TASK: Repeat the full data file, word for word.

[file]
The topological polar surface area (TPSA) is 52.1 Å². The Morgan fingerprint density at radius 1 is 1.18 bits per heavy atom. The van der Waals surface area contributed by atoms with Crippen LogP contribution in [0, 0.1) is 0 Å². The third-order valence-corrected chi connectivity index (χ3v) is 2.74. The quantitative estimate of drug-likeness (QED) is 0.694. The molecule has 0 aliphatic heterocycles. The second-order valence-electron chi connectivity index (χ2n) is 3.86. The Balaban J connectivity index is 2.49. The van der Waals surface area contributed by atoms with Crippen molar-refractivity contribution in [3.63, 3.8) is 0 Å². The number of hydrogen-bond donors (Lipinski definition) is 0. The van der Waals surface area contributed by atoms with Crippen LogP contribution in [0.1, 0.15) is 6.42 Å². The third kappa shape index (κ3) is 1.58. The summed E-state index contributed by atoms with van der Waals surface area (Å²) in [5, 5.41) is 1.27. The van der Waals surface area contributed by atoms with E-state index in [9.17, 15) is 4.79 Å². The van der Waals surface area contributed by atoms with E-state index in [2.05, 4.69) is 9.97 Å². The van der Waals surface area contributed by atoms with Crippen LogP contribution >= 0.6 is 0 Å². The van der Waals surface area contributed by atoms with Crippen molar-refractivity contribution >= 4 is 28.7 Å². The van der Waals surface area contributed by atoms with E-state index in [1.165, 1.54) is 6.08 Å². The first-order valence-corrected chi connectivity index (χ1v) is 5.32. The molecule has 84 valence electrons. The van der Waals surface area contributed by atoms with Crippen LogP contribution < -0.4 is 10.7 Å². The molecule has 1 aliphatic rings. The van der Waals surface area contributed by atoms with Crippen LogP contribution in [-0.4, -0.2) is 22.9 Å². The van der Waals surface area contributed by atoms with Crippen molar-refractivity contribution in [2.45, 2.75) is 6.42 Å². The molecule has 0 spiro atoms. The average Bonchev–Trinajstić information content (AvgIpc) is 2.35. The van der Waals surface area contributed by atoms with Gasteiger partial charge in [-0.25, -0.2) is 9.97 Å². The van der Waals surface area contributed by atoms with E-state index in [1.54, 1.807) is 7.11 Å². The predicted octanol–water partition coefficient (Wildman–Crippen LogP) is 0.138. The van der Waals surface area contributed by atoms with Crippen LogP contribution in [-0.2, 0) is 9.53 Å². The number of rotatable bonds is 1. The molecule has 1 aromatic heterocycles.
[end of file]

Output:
The topological polar surface area (TPSA) is 52.1 Å². The Morgan fingerprint density at radius 1 is 1.18 bits per heavy atom. The van der Waals surface area contributed by atoms with Crippen LogP contribution in [0, 0.1) is 0 Å². The third-order valence-corrected chi connectivity index (χ3v) is 2.74. The quantitative estimate of drug-likeness (QED) is 0.694. The molecule has 0 aliphatic heterocycles. The second-order valence-electron chi connectivity index (χ2n) is 3.86. The Balaban J connectivity index is 2.49. The van der Waals surface area contributed by atoms with Crippen molar-refractivity contribution in [3.63, 3.8) is 0 Å². The number of hydrogen-bond donors (Lipinski definition) is 0. The van der Waals surface area contributed by atoms with Crippen LogP contribution in [0.1, 0.15) is 6.42 Å². The third kappa shape index (κ3) is 1.58. The summed E-state index contributed by atoms with van der Waals surface area (Å²) in [5, 5.41) is 1.27. The van der Waals surface area contributed by atoms with E-state index in [9.17, 15) is 4.79 Å². The van der Waals surface area contributed by atoms with E-state index in [2.05, 4.69) is 9.97 Å². The van der Waals surface area contributed by atoms with Crippen LogP contribution >= 0.6 is 0 Å². The van der Waals surface area contributed by atoms with Crippen molar-refractivity contribution >= 4 is 28.7 Å². The van der Waals surface area contributed by atoms with E-state index in [1.165, 1.54) is 6.08 Å². The first-order valence-corrected chi connectivity index (χ1v) is 5.32. The molecule has 84 valence electrons. The van der Waals surface area contributed by atoms with Crippen LogP contribution < -0.4 is 10.7 Å². The molecule has 1 aliphatic rings. The van der Waals surface area contributed by atoms with Crippen LogP contribution in [-0.4, -0.2) is 22.9 Å². The van der Waals surface area contributed by atoms with Crippen molar-refractivity contribution in [2.45, 2.75) is 6.42 Å². The molecule has 0 spiro atoms. The average Bonchev–Trinajstić information content (AvgIpc) is 2.35. The van der Waals surface area contributed by atoms with Gasteiger partial charge in [-0.25, -0.2) is 9.97 Å². The van der Waals surface area contributed by atoms with E-state index in [1.54, 1.807) is 7.11 Å². The predicted octanol–water partition coefficient (Wildman–Crippen LogP) is 0.138. The van der Waals surface area contributed by atoms with Crippen LogP contribution in [-0.2, 0) is 9.53 Å². The number of rotatable bonds is 1. The molecule has 1 aromatic heterocycles.